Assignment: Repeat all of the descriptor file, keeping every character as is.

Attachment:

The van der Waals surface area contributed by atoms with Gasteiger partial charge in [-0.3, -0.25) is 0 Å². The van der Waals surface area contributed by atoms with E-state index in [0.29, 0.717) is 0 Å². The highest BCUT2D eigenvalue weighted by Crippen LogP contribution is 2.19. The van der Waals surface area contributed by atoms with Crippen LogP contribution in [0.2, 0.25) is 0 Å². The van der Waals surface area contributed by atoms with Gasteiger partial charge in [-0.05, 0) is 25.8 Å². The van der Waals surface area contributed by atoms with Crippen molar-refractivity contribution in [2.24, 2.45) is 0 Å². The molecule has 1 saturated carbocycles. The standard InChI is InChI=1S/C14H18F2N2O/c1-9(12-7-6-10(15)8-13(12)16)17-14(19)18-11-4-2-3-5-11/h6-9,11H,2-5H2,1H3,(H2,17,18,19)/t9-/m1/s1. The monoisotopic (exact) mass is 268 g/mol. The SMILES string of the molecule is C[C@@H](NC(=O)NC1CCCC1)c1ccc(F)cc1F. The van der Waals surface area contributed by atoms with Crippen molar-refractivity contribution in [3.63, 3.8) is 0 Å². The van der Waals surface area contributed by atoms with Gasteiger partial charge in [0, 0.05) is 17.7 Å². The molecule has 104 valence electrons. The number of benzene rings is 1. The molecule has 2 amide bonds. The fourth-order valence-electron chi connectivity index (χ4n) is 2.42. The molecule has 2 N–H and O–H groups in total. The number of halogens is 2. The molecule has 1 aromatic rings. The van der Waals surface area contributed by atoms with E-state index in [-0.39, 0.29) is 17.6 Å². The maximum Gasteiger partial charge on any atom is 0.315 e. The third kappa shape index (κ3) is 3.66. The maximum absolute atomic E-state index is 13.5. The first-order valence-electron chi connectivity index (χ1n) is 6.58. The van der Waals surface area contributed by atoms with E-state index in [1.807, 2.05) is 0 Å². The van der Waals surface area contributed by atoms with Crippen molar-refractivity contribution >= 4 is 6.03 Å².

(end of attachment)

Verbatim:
The van der Waals surface area contributed by atoms with Gasteiger partial charge in [-0.3, -0.25) is 0 Å². The van der Waals surface area contributed by atoms with E-state index in [0.29, 0.717) is 0 Å². The highest BCUT2D eigenvalue weighted by Crippen LogP contribution is 2.19. The van der Waals surface area contributed by atoms with Crippen LogP contribution in [0.2, 0.25) is 0 Å². The van der Waals surface area contributed by atoms with Gasteiger partial charge in [-0.05, 0) is 25.8 Å². The van der Waals surface area contributed by atoms with Crippen molar-refractivity contribution in [2.24, 2.45) is 0 Å². The molecule has 1 saturated carbocycles. The standard InChI is InChI=1S/C14H18F2N2O/c1-9(12-7-6-10(15)8-13(12)16)17-14(19)18-11-4-2-3-5-11/h6-9,11H,2-5H2,1H3,(H2,17,18,19)/t9-/m1/s1. The monoisotopic (exact) mass is 268 g/mol. The SMILES string of the molecule is C[C@@H](NC(=O)NC1CCCC1)c1ccc(F)cc1F. The van der Waals surface area contributed by atoms with Crippen molar-refractivity contribution in [3.63, 3.8) is 0 Å². The van der Waals surface area contributed by atoms with Gasteiger partial charge in [0, 0.05) is 17.7 Å². The molecule has 104 valence electrons. The number of benzene rings is 1. The molecule has 2 amide bonds. The fourth-order valence-electron chi connectivity index (χ4n) is 2.42. The molecule has 2 N–H and O–H groups in total. The number of halogens is 2. The molecule has 1 aromatic rings. The van der Waals surface area contributed by atoms with E-state index in [-0.39, 0.29) is 17.6 Å². The maximum Gasteiger partial charge on any atom is 0.315 e. The third kappa shape index (κ3) is 3.66. The maximum absolute atomic E-state index is 13.5. The first-order valence-electron chi connectivity index (χ1n) is 6.58. The van der Waals surface area contributed by atoms with E-state index in [1.807, 2.05) is 0 Å². The van der Waals surface area contributed by atoms with Crippen molar-refractivity contribution >= 4 is 6.03 Å².